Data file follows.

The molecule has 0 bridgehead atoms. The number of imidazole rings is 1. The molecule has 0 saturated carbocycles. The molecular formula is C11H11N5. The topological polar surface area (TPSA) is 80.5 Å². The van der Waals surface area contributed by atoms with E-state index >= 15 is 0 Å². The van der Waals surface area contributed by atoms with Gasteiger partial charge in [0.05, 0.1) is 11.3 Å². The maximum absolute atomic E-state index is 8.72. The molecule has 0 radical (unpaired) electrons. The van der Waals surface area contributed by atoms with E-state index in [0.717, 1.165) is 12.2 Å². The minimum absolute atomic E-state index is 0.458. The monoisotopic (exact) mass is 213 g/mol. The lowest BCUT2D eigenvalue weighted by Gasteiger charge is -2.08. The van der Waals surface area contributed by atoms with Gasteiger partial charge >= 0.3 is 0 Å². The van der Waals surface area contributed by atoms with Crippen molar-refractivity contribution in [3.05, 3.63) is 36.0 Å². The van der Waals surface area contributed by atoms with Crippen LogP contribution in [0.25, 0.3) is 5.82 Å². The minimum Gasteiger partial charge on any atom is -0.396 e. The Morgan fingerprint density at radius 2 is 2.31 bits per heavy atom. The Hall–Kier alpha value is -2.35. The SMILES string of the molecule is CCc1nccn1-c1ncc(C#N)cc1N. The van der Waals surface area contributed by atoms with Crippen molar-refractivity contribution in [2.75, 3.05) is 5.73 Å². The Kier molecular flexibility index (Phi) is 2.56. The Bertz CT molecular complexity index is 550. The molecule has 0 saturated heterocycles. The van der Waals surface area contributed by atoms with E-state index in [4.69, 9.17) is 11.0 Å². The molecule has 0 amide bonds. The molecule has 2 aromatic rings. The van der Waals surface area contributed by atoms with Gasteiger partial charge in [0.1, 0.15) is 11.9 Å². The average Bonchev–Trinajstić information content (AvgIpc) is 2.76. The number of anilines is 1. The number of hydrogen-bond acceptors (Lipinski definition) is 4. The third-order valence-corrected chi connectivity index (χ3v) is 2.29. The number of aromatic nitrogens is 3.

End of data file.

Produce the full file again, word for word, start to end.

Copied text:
The molecule has 0 bridgehead atoms. The number of imidazole rings is 1. The molecule has 0 saturated carbocycles. The molecular formula is C11H11N5. The topological polar surface area (TPSA) is 80.5 Å². The van der Waals surface area contributed by atoms with E-state index >= 15 is 0 Å². The van der Waals surface area contributed by atoms with Gasteiger partial charge in [0.05, 0.1) is 11.3 Å². The maximum absolute atomic E-state index is 8.72. The molecule has 0 radical (unpaired) electrons. The van der Waals surface area contributed by atoms with E-state index in [0.717, 1.165) is 12.2 Å². The minimum absolute atomic E-state index is 0.458. The monoisotopic (exact) mass is 213 g/mol. The lowest BCUT2D eigenvalue weighted by Gasteiger charge is -2.08. The van der Waals surface area contributed by atoms with Gasteiger partial charge >= 0.3 is 0 Å². The van der Waals surface area contributed by atoms with Crippen molar-refractivity contribution in [3.05, 3.63) is 36.0 Å². The van der Waals surface area contributed by atoms with Crippen LogP contribution in [0.25, 0.3) is 5.82 Å². The minimum Gasteiger partial charge on any atom is -0.396 e. The Morgan fingerprint density at radius 2 is 2.31 bits per heavy atom. The Hall–Kier alpha value is -2.35. The SMILES string of the molecule is CCc1nccn1-c1ncc(C#N)cc1N. The van der Waals surface area contributed by atoms with Crippen molar-refractivity contribution in [2.75, 3.05) is 5.73 Å². The Kier molecular flexibility index (Phi) is 2.56. The Bertz CT molecular complexity index is 550. The molecule has 0 saturated heterocycles. The van der Waals surface area contributed by atoms with E-state index in [4.69, 9.17) is 11.0 Å². The molecule has 0 amide bonds. The molecule has 2 aromatic rings. The van der Waals surface area contributed by atoms with Gasteiger partial charge in [0.1, 0.15) is 11.9 Å². The average Bonchev–Trinajstić information content (AvgIpc) is 2.76. The number of anilines is 1. The number of hydrogen-bond acceptors (Lipinski definition) is 4. The third-order valence-corrected chi connectivity index (χ3v) is 2.29. The number of aromatic nitrogens is 3.